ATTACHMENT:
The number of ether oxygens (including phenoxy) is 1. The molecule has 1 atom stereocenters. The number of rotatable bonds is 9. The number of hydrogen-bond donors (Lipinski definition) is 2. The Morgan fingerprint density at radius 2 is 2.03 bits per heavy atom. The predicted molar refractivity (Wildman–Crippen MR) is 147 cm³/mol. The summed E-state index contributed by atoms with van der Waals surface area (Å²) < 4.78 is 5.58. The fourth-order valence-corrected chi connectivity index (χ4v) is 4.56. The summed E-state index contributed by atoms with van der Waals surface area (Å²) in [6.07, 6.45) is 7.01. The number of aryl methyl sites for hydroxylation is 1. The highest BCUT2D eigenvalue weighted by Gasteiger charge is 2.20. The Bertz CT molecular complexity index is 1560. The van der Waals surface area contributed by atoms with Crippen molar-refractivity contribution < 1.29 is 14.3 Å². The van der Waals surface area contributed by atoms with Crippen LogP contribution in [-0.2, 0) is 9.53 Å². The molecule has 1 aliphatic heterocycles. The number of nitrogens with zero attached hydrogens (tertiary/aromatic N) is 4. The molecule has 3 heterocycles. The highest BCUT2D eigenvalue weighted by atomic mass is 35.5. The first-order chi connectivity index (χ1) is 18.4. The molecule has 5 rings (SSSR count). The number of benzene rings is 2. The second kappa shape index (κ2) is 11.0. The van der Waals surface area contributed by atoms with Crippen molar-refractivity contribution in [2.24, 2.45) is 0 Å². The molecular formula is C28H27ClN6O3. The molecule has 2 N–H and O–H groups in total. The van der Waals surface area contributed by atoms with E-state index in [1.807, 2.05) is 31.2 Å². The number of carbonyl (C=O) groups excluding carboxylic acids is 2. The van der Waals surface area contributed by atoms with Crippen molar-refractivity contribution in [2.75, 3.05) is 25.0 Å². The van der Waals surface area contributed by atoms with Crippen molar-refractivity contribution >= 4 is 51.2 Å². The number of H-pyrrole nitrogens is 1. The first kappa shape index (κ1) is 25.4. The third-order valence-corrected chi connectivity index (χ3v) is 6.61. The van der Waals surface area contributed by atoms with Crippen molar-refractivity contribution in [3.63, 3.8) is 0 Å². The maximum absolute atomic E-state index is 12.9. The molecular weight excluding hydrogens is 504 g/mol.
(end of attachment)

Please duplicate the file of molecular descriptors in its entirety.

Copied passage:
The number of ether oxygens (including phenoxy) is 1. The molecule has 1 atom stereocenters. The number of rotatable bonds is 9. The number of hydrogen-bond donors (Lipinski definition) is 2. The Morgan fingerprint density at radius 2 is 2.03 bits per heavy atom. The predicted molar refractivity (Wildman–Crippen MR) is 147 cm³/mol. The summed E-state index contributed by atoms with van der Waals surface area (Å²) < 4.78 is 5.58. The fourth-order valence-corrected chi connectivity index (χ4v) is 4.56. The summed E-state index contributed by atoms with van der Waals surface area (Å²) in [6.07, 6.45) is 7.01. The number of aryl methyl sites for hydroxylation is 1. The highest BCUT2D eigenvalue weighted by Gasteiger charge is 2.20. The Bertz CT molecular complexity index is 1560. The van der Waals surface area contributed by atoms with Crippen molar-refractivity contribution < 1.29 is 14.3 Å². The van der Waals surface area contributed by atoms with Crippen LogP contribution in [-0.2, 0) is 9.53 Å². The molecule has 1 aliphatic heterocycles. The number of nitrogens with zero attached hydrogens (tertiary/aromatic N) is 4. The molecule has 3 heterocycles. The highest BCUT2D eigenvalue weighted by atomic mass is 35.5. The first-order chi connectivity index (χ1) is 18.4. The molecule has 5 rings (SSSR count). The number of benzene rings is 2. The second kappa shape index (κ2) is 11.0. The van der Waals surface area contributed by atoms with Crippen molar-refractivity contribution in [2.24, 2.45) is 0 Å². The molecular formula is C28H27ClN6O3. The molecule has 2 N–H and O–H groups in total. The van der Waals surface area contributed by atoms with E-state index in [1.807, 2.05) is 31.2 Å². The number of carbonyl (C=O) groups excluding carboxylic acids is 2. The van der Waals surface area contributed by atoms with Crippen molar-refractivity contribution in [2.75, 3.05) is 25.0 Å². The van der Waals surface area contributed by atoms with Crippen molar-refractivity contribution >= 4 is 51.2 Å². The number of H-pyrrole nitrogens is 1. The first kappa shape index (κ1) is 25.4. The third-order valence-corrected chi connectivity index (χ3v) is 6.61. The van der Waals surface area contributed by atoms with Crippen molar-refractivity contribution in [3.63, 3.8) is 0 Å². The maximum absolute atomic E-state index is 12.9. The molecular weight excluding hydrogens is 504 g/mol.